The ACC Heart-Healthy Food Recommendations for Hospitals states, "At least one plant-based main dish should be offered and promoted at every meal." ACC also urges that processed meats such as bacon, sausage, ham, hot dogs and deli meats should not be offered at all. These guidelines extend to hospital cafeterias and onsite restaurants.
The American Medical Association has also passed a resolution that calls on hospitals to provide similarly healthy meals. Processed meats are now considered carcinogenic to humans, according to the World Health Organization. A 50-gram serving a day—one hot dog or two strips of bacon—increases colorectal cancer risk by 18 percent.
"Too many heart disease patients have had their recovery undermined by bacon and hot dogs on their hospital trays," says Dr. Neal Barnard, president of the nonprofit Physicians Committee.
Young Vegetarians Worry Meat Industry
The 2017 Chicken Marketing Summit in North Carolina involved hundreds of leaders from fast-food chains, marketing agencies and poultry production companies discussing the fact that Americans are eating less poultry—and what to do about it. Richard Kottmeyer, a senior managing partner at Fork to Farm Advisory Services, explained that Millennials need to be "inspired and coached" to consume more animal products, according to an article published on WattAgNet.com, an industry website.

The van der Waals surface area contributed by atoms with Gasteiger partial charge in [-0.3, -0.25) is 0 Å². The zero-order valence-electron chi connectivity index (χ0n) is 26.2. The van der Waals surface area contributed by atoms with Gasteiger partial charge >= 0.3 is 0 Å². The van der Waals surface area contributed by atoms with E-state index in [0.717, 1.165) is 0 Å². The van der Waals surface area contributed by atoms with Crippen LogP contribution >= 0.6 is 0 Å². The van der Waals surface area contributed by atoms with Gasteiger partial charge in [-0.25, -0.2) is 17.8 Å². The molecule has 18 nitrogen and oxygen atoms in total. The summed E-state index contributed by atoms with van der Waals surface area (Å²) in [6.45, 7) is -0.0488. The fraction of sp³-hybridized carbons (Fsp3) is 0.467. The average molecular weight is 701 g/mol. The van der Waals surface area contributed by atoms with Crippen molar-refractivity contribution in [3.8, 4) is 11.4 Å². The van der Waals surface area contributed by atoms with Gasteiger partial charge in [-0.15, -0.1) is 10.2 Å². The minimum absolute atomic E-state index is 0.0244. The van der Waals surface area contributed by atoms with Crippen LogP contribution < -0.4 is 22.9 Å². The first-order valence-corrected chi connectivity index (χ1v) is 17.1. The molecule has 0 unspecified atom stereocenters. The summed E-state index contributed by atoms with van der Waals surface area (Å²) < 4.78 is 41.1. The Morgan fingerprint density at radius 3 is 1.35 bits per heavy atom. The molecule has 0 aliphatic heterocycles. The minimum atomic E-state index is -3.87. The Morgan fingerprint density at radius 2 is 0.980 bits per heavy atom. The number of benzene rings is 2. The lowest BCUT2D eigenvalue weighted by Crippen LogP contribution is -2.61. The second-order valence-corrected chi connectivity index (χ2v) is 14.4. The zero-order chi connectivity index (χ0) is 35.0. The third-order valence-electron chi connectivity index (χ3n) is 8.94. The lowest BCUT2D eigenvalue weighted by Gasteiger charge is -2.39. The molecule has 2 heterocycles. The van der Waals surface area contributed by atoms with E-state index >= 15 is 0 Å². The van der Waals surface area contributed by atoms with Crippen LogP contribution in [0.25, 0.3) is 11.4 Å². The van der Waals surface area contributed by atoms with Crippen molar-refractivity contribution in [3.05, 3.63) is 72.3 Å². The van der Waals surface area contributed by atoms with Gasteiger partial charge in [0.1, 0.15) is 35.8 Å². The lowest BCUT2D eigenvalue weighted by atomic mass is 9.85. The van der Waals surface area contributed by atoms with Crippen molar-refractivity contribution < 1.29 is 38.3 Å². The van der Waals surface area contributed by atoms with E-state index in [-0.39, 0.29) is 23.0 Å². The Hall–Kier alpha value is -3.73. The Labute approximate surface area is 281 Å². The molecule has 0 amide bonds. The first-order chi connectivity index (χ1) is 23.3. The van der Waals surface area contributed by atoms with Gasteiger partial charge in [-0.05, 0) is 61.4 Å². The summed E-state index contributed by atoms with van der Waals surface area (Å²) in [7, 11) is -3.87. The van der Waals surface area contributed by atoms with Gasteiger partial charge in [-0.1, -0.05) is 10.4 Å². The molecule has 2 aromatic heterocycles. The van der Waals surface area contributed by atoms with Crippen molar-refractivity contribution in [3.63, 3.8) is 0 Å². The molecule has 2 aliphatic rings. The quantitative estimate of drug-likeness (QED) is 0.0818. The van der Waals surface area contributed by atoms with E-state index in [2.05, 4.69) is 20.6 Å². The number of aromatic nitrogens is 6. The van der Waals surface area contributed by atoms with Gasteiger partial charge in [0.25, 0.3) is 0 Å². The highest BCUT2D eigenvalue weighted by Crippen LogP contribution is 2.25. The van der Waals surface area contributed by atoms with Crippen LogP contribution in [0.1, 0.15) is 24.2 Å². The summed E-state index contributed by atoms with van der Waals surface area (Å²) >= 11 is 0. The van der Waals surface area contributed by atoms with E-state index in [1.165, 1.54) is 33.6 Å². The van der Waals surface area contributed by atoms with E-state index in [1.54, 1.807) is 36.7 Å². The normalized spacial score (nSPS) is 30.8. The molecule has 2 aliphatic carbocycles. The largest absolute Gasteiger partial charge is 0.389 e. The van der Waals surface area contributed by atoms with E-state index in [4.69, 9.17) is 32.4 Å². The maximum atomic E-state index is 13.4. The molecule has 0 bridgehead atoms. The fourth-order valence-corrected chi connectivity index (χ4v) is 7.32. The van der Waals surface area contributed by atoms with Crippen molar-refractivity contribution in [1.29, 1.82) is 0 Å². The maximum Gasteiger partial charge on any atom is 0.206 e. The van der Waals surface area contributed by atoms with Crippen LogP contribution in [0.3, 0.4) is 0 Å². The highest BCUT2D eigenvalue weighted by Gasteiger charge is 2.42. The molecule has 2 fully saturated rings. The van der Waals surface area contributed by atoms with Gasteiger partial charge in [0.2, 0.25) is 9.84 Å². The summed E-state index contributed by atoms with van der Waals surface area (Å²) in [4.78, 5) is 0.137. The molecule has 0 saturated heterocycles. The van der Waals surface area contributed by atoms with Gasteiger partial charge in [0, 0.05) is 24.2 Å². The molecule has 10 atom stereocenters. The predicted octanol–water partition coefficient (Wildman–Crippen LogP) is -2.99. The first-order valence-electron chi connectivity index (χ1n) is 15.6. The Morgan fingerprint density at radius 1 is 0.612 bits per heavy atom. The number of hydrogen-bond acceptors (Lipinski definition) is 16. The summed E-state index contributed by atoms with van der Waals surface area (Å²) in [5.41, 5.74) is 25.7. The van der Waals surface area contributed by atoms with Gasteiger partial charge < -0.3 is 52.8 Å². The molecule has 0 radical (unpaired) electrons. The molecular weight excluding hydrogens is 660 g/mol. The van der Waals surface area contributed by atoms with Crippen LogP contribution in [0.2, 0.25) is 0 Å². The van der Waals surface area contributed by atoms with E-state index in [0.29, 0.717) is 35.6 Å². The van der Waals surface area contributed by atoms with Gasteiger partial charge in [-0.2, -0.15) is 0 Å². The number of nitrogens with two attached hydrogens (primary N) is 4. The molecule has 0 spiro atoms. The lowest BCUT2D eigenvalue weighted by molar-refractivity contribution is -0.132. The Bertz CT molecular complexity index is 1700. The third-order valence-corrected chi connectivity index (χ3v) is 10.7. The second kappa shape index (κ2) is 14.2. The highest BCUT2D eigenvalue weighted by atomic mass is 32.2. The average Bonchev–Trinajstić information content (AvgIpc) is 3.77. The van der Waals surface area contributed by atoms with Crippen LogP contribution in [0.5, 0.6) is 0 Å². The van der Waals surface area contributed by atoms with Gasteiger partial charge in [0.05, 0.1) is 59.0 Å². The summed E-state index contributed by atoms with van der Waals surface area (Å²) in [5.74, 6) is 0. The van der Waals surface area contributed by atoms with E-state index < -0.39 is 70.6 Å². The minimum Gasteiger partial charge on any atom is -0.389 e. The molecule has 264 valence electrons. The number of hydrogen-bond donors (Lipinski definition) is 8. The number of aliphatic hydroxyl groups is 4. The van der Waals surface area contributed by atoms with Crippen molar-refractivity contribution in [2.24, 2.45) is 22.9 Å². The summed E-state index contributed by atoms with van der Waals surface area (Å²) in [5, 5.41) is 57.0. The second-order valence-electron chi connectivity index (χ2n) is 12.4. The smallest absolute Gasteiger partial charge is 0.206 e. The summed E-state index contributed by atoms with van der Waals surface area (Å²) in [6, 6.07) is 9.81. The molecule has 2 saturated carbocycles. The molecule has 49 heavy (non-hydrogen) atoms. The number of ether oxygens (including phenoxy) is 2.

"Compared to their parents, Millennials are more likely to believe in evolution and accept that climate change is occurring. They seek out facts and science to better understand a complex world, but the poultry industry doesn't have any fact-based information to defend its cruel, unsanitary practices," states animal rights advocate Nathan Runkle via EcoWatch.com. The majority of chickens raised for meat have been bred to grow so large so quickly that many collapse under their own unnatural weight. North Carolina has enacted an "ag-gag" bill, making it illegal to photograph or videotape abuse.